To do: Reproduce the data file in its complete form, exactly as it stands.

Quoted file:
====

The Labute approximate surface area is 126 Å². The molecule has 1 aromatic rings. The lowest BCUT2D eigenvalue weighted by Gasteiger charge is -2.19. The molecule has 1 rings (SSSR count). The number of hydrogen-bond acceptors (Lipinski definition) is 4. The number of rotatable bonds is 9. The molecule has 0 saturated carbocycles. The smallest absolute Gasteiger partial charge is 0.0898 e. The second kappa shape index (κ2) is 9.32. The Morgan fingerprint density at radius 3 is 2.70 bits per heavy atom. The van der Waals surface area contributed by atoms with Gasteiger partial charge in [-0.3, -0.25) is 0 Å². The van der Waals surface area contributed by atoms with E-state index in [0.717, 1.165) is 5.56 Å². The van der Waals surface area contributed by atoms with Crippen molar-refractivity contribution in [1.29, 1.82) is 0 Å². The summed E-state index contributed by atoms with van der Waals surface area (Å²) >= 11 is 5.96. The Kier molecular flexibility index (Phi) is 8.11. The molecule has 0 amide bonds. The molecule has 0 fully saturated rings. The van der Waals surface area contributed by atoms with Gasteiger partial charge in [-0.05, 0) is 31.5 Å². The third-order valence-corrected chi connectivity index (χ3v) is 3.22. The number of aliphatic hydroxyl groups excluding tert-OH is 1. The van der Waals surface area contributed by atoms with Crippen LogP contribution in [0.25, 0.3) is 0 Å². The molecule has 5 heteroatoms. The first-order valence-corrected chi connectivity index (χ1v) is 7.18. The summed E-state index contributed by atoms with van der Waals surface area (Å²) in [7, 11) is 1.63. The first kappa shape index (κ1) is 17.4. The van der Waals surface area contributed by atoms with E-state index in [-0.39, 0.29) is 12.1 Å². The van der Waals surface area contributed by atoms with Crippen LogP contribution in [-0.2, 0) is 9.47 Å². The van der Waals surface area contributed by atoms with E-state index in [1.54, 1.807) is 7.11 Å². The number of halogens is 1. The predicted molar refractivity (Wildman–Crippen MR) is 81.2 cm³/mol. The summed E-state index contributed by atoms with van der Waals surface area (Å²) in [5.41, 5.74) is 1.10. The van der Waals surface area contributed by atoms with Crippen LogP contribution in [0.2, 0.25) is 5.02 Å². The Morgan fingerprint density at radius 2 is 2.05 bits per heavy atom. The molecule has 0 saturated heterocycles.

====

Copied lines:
The Labute approximate surface area is 126 Å². The molecule has 1 aromatic rings. The lowest BCUT2D eigenvalue weighted by Gasteiger charge is -2.19. The molecule has 1 rings (SSSR count). The number of hydrogen-bond acceptors (Lipinski definition) is 4. The number of rotatable bonds is 9. The molecule has 0 saturated carbocycles. The smallest absolute Gasteiger partial charge is 0.0898 e. The second kappa shape index (κ2) is 9.32. The Morgan fingerprint density at radius 3 is 2.70 bits per heavy atom. The van der Waals surface area contributed by atoms with Gasteiger partial charge in [-0.3, -0.25) is 0 Å². The van der Waals surface area contributed by atoms with E-state index in [0.717, 1.165) is 5.56 Å². The van der Waals surface area contributed by atoms with Crippen molar-refractivity contribution in [1.29, 1.82) is 0 Å². The summed E-state index contributed by atoms with van der Waals surface area (Å²) >= 11 is 5.96. The Kier molecular flexibility index (Phi) is 8.11. The molecule has 0 amide bonds. The molecule has 0 fully saturated rings. The van der Waals surface area contributed by atoms with Gasteiger partial charge in [-0.05, 0) is 31.5 Å². The third-order valence-corrected chi connectivity index (χ3v) is 3.22. The number of aliphatic hydroxyl groups excluding tert-OH is 1. The van der Waals surface area contributed by atoms with Crippen LogP contribution in [0.25, 0.3) is 0 Å². The molecule has 5 heteroatoms. The first-order valence-corrected chi connectivity index (χ1v) is 7.18. The summed E-state index contributed by atoms with van der Waals surface area (Å²) in [7, 11) is 1.63. The first kappa shape index (κ1) is 17.4. The van der Waals surface area contributed by atoms with E-state index in [-0.39, 0.29) is 12.1 Å². The van der Waals surface area contributed by atoms with Crippen LogP contribution in [-0.2, 0) is 9.47 Å². The van der Waals surface area contributed by atoms with E-state index in [1.54, 1.807) is 7.11 Å². The number of halogens is 1. The predicted molar refractivity (Wildman–Crippen MR) is 81.2 cm³/mol. The summed E-state index contributed by atoms with van der Waals surface area (Å²) in [5.41, 5.74) is 1.10. The van der Waals surface area contributed by atoms with Crippen LogP contribution in [0.2, 0.25) is 5.02 Å². The Morgan fingerprint density at radius 2 is 2.05 bits per heavy atom. The molecule has 0 saturated heterocycles.